A new in­dus­try

Bird Watching (UK) - - Conservation Hen Harrier -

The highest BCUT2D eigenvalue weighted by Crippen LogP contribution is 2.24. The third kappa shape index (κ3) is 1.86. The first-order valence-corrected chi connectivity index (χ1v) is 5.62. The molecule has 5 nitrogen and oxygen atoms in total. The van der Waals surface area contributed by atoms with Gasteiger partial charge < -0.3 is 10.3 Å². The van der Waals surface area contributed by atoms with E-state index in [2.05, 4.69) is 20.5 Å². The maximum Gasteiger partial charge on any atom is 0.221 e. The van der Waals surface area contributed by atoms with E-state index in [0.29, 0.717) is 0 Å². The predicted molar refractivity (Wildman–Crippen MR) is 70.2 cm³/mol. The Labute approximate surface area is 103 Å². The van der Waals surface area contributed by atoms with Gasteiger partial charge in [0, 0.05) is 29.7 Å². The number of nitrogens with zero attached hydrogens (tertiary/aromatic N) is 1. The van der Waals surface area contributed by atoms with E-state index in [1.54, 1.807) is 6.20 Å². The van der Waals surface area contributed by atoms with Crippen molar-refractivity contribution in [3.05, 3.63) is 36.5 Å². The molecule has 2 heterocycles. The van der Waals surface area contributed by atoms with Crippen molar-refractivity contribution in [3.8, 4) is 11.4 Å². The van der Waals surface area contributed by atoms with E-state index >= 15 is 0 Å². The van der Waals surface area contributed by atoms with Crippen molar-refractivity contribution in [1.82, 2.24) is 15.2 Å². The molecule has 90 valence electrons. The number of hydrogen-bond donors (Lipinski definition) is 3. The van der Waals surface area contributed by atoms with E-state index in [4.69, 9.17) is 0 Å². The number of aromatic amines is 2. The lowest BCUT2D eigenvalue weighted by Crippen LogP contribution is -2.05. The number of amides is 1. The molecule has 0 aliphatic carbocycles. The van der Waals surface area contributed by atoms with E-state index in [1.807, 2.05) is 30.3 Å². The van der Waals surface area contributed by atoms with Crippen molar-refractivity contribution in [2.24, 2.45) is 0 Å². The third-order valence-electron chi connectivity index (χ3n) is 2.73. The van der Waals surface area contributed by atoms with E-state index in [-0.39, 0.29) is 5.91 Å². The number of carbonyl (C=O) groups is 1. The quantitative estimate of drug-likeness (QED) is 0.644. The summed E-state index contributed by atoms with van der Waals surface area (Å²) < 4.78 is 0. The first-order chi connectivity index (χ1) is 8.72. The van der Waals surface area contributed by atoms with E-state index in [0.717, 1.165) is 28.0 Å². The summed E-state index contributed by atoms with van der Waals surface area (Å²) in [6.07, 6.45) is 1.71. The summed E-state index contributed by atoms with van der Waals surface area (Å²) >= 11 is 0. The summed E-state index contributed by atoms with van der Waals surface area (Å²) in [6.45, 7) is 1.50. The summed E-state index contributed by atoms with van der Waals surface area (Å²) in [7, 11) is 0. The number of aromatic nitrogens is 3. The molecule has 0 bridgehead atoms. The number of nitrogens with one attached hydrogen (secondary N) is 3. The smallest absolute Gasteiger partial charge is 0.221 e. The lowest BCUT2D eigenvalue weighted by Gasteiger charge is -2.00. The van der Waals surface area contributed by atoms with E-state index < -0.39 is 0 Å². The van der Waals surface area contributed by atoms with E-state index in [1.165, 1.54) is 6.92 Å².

By 1534, the first doc­u­mented Fox hunt took place. Farm­ers in Norfolk be­gan chas­ing down Foxes with hounds as a means of pest con­trol. Most lived in the kind of poverty we can­not imag­ine to­day, so per­haps we can for­give them for some­thing that would one day evolve from a poor man’s ne­ces­sity to a rich per­son’s choice. By the 1600s, packs like those in Bils­dale, York­shire, were trained to hunt Foxes: by 1869, this had be­come an in­sti­tu­tion. More than half the hunt­ing packs in Eng­land and Wales were reg­is­tered be­fore this date. In 2005, 13,000 Foxes were caught by a to­tal body-mass of 1.28 mil­lion peo­ple. Wher­ever a hunt has started, as­pects of Bri­tish so­ci­ety have fol­lowed ea­gerly, em­bel­lish­ing a ba­sic ac­tiv­ity with lay­ers of so­cial mean­ing and con­ven­tion. Shoot­ing came long af­ter the in­ven­tion of the gun. Be­fore the 18th Cen­tury, most guns

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